A business owner I know is struggling to operate a profitable business. She offers a vast array of products, some of which are clearly more popular than others. She regularly discounts products in the mistaken belief that this will bring in more customers and boost sales. But this doesn’t drive up sales, revenues and profits.
I’m itching to talk to her about what I call the Product Profitability Quadrant™ as I’m sure this will help her to create a far more profitable business.
So what’s the Product Profitability Quadrant™ and how could it help this struggling business owner?
I believe we can categorise products into four categories:
Diamonds – Products that are both highly popular and highly profitable.
Emeralds – Products that are highly profitable, but not quite so popular.
Amethyst – Popular products that aren’t as profitable as they could be.
Fake Diamonds – Products that are neither particularly popular nor profitable.
Let’s look at how my Product Profitability Quadrant™ might apply to one of my favourite brands, Marks & Spencer. Founded in 1884, ‘Marks’ is the UK’s leading retailer. However in recent years, the company has struggled to work out its positioning in a fast changing marketplace, and its profits have been hit. Although not in danger of collapse, the company currently is in turnaround.
If the business is to reinvigorate its fortunes, it’s critical Marks gets its product selection and promotion right. Especially as consumer confidence started to dip in 2017 as shoppers feel a less certain about the wider economic outlook (due to concern about rising inflation, the falling pound, worries about the Brexit negotiations and geopolitical uncertainty following the American presidential election last November).
Here’s how I rank Marks’ products on my Product Profitability Quadrant™:
Diamonds – Whilst Marks is widely regarded as offering a good selection of products, good value for money and having a good reputation, it’s not always easy to say what the retailer’s ‘diamond products’ are. In April 2016, it produced the ‘Frances,’ part of Alexa Chung’s ‘Archive by Alexa’ edit which shifted 20,000 units by 4:30pm on the day of its launch. This year the ‘Frances’ has been renamed as the ‘Pure Cotton Trench Coat with Stormwear,’ a name which has neither the appeal nor the recognition of the original ‘Frances.’ It’ll be interesting to see whether this name change affects sales of this diamond.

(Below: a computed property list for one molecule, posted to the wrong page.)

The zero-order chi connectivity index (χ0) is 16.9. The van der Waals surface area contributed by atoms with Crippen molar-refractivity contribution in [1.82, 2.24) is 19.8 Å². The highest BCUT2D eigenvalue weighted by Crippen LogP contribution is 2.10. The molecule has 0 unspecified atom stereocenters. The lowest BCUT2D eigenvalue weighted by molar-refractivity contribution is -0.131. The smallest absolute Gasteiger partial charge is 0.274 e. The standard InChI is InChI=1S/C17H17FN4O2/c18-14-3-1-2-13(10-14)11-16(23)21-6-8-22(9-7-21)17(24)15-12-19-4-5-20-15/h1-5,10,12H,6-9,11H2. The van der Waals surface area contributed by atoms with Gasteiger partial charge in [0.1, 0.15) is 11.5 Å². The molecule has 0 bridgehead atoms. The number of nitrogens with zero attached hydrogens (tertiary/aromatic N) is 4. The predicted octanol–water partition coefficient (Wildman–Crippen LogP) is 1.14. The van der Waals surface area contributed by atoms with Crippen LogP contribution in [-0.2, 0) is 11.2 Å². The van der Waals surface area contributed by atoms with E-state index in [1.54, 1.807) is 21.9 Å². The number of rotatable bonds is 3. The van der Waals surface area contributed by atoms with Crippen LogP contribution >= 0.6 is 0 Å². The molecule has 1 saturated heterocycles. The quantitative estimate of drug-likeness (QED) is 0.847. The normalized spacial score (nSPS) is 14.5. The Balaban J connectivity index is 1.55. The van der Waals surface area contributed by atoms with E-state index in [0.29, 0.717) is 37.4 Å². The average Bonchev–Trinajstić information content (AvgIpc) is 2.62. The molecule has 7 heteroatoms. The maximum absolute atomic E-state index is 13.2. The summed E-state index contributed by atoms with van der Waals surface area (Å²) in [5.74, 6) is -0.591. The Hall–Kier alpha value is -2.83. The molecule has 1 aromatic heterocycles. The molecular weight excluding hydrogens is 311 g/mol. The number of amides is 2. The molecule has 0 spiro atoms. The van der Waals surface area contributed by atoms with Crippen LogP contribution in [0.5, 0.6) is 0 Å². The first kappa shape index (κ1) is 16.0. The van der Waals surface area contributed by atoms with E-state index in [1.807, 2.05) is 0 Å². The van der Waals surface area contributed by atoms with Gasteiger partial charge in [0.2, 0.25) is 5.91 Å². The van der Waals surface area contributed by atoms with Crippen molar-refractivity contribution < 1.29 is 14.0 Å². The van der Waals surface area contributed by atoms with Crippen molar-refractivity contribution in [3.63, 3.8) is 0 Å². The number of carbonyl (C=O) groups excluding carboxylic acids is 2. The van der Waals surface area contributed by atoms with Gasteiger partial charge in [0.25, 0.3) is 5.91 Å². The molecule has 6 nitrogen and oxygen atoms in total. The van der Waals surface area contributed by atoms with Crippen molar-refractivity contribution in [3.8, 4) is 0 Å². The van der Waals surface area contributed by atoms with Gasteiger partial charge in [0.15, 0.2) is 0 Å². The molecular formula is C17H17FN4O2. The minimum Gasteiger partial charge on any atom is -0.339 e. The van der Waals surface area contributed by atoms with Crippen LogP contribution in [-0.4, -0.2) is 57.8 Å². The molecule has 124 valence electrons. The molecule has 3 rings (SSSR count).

Emeralds – Marks used to be known as the shop to get your undies, your first bra, opaque tights and nightwear. Marks still offers a beautiful range of well-priced lingerie. But it’s no longer known for ‘its basics.’ Back in the Fifties, shoppers would flock to Marks & Spencer to stock up on its “Jersey Mates” – a range of knitted twinsets that were reproduced each season in the latest colours. If the retailer could get back to being the place to shop for everyday staples, the retailer would have a popular range of profitable womenswear products to drive sales.
Amethyst – While food accounts for 60% of Marks’ total sales making this the most popular area of its business, profit margins are tight. If Marks could find a way to reduce costs, without compromising quality, food could become another diamond. There are encouraging signs that the retailer is seriously looking at this. Marks is in the process of testing two home delivery pilots with the aim of rolling out an online grocery service across the UK. Surprisingly Marks has resisted the urge to enter the online grocery arena for a while but it has reconsidered, probably due to the fact that the online grocery market is forecast to double to more than £17billion by 2020.
Fake Diamonds – The Alexa collection is a great example of a fake diamond. Deemed too fancy by Marks’ traditional customers, the collection was heavily discounted to shift rails of unsold stock, and the collaboration with Alexa Chung, a British model and style icon, came to an end after two seasons.
How can you apply the Product Profitability Quadrant™ to your business to drive up sales, revenues and profits.? Here are five ways:
- Look at your current product range and assess whether every product is both profitable and popular.
- Come up with a promotional plan to drive sales of your diamond products. To keep these diamond products fresh and interesting to your customers, it’s important to talk about these products in new and different ways. I explore how The White Company does this in their autumn campaign in this article. Make sure you have sufficient stocks of this product to meet demand.
- Look at your amethyst products. How can you make them more profitable? This will mean reducing cost of sales, increasing prices or a combination of both. Once you’ve maximised your profit margins, drive sales through a promotional plan.
- Think about how you can present your emerald products to make them more appealing and enticing to your customers. Is the reason the product is not as popular as it could be a presentation and a branding issue? Or is it a marketing issue? Address this, and you’ll create more diamonds.
- Take a long, hard look at those products that are neither profitable nor popular? Why is this? Your customers will be able to give you feedback as to why these particular products are less popular. It’s going to take some work to turn these products around so decide quickly whether they can be made both profitable and popular. If not, look at ways to shift this stock quickly – like heavily discounting.
Apply the Product Profitability Quadrant™ to your business, and you’ll find you’ll soon drive up sales, revenues and profits.
Question: Has this article helped you to identify products that you could turn into a diamond and drive up sales, revenues and profits? I love reading your feedback so please do take a moment to share in the comments box below.
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